Embassy of the Kingdom of Netherlands; Sounds from the Past: Tracing Jaap Kunst’s footprints

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(Photo: Prive. Doc)

All this time, it is still possible to acquire knowledge and insight into Indonesian music and to record it for future generation. 

Within a few years, however, this opportunity will no longer exist; even now, there are areas where the former flourishing and complex indigenous music has completely disappeared or where it is played in a more or less quick tempo. It is in a process of deterioration. 

(Jaap Kunst at the beginning of 1930). 

IO, Jakarta – The Ministry of Education and Culture, the Director General of Culture in collaboration with the Indonesian National Museum held an exhibition with the theme “Tracing Jaap Kunst, voices from the past, from 28 November to 10 January 2020” at the Jakarta National Museum. 

Jaap Kunst, a Dutch law graduate, began his research on Indonesian traditional music in 1919, exactly 100 years ago. The fact that Indonesia has many ethnic groups with diverse forms of art has attracted the interest of researchers, especially foreign researchers, to explore further its features. Jaap Kunst was initially captivated by the strains of gamelan until finally he decided to settle down in the Indies (1919-1934).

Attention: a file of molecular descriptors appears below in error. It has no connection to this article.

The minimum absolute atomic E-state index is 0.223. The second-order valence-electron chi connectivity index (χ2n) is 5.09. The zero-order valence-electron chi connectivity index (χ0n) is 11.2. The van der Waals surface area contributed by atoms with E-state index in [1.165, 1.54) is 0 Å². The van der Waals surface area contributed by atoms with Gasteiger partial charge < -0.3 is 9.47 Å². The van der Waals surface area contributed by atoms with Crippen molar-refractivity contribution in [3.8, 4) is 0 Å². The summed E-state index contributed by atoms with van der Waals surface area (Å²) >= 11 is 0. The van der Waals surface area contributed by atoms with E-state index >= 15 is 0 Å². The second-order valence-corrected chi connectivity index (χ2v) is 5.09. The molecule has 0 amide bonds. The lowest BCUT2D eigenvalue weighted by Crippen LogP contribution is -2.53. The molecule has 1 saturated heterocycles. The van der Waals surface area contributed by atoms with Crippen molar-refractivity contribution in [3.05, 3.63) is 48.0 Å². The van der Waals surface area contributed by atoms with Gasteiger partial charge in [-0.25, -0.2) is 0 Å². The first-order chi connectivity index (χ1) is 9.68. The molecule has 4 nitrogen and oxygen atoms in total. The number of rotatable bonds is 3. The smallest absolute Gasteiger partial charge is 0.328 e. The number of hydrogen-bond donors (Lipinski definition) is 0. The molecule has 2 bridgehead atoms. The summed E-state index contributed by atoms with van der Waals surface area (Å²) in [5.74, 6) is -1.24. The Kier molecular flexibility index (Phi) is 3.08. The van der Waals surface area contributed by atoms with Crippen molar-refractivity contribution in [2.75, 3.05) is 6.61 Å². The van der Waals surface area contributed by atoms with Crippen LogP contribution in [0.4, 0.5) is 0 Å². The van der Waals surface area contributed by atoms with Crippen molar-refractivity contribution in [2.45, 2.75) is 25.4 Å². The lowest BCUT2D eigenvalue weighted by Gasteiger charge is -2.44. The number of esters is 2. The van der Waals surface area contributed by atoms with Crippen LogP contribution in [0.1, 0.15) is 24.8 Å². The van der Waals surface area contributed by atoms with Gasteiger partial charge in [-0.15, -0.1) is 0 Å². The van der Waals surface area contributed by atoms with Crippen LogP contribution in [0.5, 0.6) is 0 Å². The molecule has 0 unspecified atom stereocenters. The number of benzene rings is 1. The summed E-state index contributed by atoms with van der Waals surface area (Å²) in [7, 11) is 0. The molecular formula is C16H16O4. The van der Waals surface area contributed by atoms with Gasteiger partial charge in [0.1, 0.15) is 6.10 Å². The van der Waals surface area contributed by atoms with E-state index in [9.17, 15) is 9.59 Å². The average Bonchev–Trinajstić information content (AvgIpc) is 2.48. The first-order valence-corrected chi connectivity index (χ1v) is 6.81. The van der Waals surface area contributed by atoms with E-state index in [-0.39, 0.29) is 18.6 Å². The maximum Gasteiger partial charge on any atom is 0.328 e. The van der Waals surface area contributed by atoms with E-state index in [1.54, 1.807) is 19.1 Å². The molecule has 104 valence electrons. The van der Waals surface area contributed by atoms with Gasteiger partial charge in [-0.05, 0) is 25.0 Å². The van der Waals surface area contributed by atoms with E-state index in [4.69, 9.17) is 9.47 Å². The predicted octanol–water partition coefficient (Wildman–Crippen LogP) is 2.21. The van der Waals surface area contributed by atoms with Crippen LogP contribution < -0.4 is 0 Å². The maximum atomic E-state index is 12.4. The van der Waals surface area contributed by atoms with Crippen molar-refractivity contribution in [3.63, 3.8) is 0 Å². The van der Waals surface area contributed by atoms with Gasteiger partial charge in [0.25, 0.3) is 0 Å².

Jaap Kunst is a pioneer of non-western music research, recording and documenting artistic activities (especially music art) in Sumatra, Java, Bali, East Nusa Tenggara, Maluku, and Papua. The comparative musicology study conducted by Jaap Kunst is the forerunner to the emergence of the term “ethnomusicology”. What he did was as a form of concern about the extinction of the archipelago’s traditional music, vanished for generations to come. The exhibition at the Jakarta National Museum not only presents Jaap Kunst’s legacy while living in Indonesia, but also illustrates the development of audio recording techniques and changes that have occurred in traditional music in Indonesia in the last 100 years. 

In 1921, he married Kathy van Wely, a French teacher who later supported Jaap Kunst in his Indonesian ethnomusicology research. He settled in Bandung from 1921 to 1932. In January 1922, Kunst was appointed as general secretary at the Office of Social Affairs. 

Throughout 1930-1932, Kunst toured Indonesia to conduct research and document art activities in various regions of Indonesia. 

Around 1932, Kunst moved to Batavia and became the curator of a collection of musical instruments at Koninklijk en Wetenschappen (now the National Museum). He worked more at his home on Jalan Kebon Sirih no. 14, where he possessed thousands of collections of musical instruments that he collected during his trips to the regions, as well as recordings, photographs and films that were used as research material. (OHW)